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CK20 immunoreactivity was not observed in Toker cells. Occasional single CK20-positive Merkel cells were identified in the basal layer of the epidermis.

Of 13 cases with CK7-positive Toker cells, six also showed immunoreactivity for antibodies to EMA in the Toker cells (Fig. 3). In one case EMA staining was strong, while the remainder showed only faint staining. Only one case showed Toker cells with immunoreactivity to GCDFP-15, and this case showed only a single clearly positive cell. A sequential section showed CK7 staining in the same cell.

image

Figure 3. A) Epidermis of supernumerary nipple and underlying ductal structure. B) Sequential section stained for cytokeratin 7 showing positivity in Toker cells and ductal epithelium. C) Sequential section stained for epithelial membrane antigen (EMA) with positivity in Toker cells and superficial ductal epithelium.

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Discussion

  1. Top of page
  2. Abstract
  3. Materials and methods
  4. Results
  5. Discussion
  6. References

Clear cells of the nipple epidermis were first identified in 1970 by Toker in approximately 10% of histologically normal nipples.1 These cells have bland cytologic features, with round nuclei, pale to clear cytoplasm, and scant chromatin. Toker cells are thought to be intraepidermal glandular epithelial cells, which may represent precursor, or primordial glandular epithelial cells in the epidermis.13 Toker speculated that in some cases Toker cells could give rise to Paget's disease by conversion into intraepidermal ductal carcinoma.1

Accessory, or supernumerary, nipples are congenital anomalies which are estimated to occur in 1–2% of the general population.14 Most commonly, accessory nipples develop along the milk lines, which arise from thickened ridges of ectoderm on the ventral sides of the embryo. Normal breast tissue arises in the milk lines over the chest, while the remainder of the milk lines regress. Accessory breast tissue or nipples result when part of the milk lines fails to regress.15 Much less commonly, accessory nipples or breast tissue may arise outside the milk line. Accessory breast tissue is subject to the same range of pathologic processes as normal breast tissue, including carcinoma and Paget's disease.4,16 However, accessory nipples have not been thoroughly studied for the presence of Toker cells.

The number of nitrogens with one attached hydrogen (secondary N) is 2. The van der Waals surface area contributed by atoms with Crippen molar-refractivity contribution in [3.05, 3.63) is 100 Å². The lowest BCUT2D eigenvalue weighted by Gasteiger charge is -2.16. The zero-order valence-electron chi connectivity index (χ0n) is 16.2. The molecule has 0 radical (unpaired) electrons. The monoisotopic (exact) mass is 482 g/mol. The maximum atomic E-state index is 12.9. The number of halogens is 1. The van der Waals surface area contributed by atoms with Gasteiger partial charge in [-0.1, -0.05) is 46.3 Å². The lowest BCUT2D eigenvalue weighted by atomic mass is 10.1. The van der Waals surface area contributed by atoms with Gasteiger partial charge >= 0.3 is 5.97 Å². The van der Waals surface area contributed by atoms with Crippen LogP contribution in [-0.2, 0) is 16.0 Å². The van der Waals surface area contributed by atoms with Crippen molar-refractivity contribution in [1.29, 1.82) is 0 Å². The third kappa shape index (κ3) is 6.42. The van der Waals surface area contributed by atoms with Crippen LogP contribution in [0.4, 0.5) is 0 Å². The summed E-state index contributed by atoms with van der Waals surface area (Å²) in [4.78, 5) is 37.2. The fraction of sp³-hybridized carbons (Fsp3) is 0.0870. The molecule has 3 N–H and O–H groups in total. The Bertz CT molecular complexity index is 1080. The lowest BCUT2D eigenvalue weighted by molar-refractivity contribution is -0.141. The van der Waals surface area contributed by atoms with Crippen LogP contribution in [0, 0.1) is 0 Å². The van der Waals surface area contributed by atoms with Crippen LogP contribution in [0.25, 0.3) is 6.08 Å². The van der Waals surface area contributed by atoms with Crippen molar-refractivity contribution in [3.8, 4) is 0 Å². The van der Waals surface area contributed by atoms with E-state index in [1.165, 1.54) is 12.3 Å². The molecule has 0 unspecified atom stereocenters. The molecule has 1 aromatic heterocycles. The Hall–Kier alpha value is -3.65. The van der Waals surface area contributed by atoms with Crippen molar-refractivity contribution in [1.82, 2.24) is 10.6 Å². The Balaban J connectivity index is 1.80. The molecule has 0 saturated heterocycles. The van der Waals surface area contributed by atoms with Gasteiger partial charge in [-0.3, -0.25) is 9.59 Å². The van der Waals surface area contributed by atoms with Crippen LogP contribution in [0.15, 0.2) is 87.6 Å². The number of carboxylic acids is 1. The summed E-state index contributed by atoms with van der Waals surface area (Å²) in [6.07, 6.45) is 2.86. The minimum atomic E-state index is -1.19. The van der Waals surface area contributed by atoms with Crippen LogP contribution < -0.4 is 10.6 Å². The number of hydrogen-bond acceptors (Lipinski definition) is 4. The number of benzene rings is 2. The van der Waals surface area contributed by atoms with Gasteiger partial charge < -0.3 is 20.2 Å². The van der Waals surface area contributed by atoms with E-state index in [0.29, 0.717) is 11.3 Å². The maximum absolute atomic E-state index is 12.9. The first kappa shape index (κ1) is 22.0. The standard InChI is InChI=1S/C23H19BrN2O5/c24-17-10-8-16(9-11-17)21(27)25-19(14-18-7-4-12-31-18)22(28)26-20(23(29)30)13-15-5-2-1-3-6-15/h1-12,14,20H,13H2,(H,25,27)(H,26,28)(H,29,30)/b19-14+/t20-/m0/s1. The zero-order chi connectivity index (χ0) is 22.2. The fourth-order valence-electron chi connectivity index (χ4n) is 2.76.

Clear cells of Toker have generated interest as a possible precursor cell of primary intraepidermal EMPD since morphologically they appear to be a benign counterpart of the malignant cells of Paget's disease. The occurrence of Paget's disease in the breast without an underlying carcinoma12 and in supernumerary nipples4,17,18 which may not contain breast tissue also gives support to the concept of an intraepidermal precursor such as a Toker cell leading to Paget's disease. Additionally, one case of EMPD arising in the breast was associated with multifocal hyperplasia of Toker cells, suggesting generalized hyperplasia of Toker cells as a precursor of Paget's disease.19

Immunophenotypically, Toker cells have been shown to have a similar profile to ductal epithelial cells of the breast, expressing CK7, AE1, and variable staining with EMA and GCDFP-15.2,19 Staining with antibodies to CK7 has been shown to be very sensitive in detecting Toker cells, demonstrating them in up to 83% of normal nipples.2

Our findings of Toker cells, demonstrated by CK7 staining, in supernumerary nipples expands the known distribution of Toker cells and gives further support to Toker cells as a possible cell of origin for EMPD. The demonstration of Toker cells occurring anywhere along the milk line is in concordance with the distribution of primary intraepidermal EMPD in the genital area, axillae, and in supernumerary nipples. Since most cases of EMPD occur in the groin and genital areas, further study to identify Toker cells in these areas would be informative. Preliminary unpublished data from our laboratory have demonstrated Toker cells along the full length of the milk line in human fetal tissue (Fitzpatrick JE, unpublished data).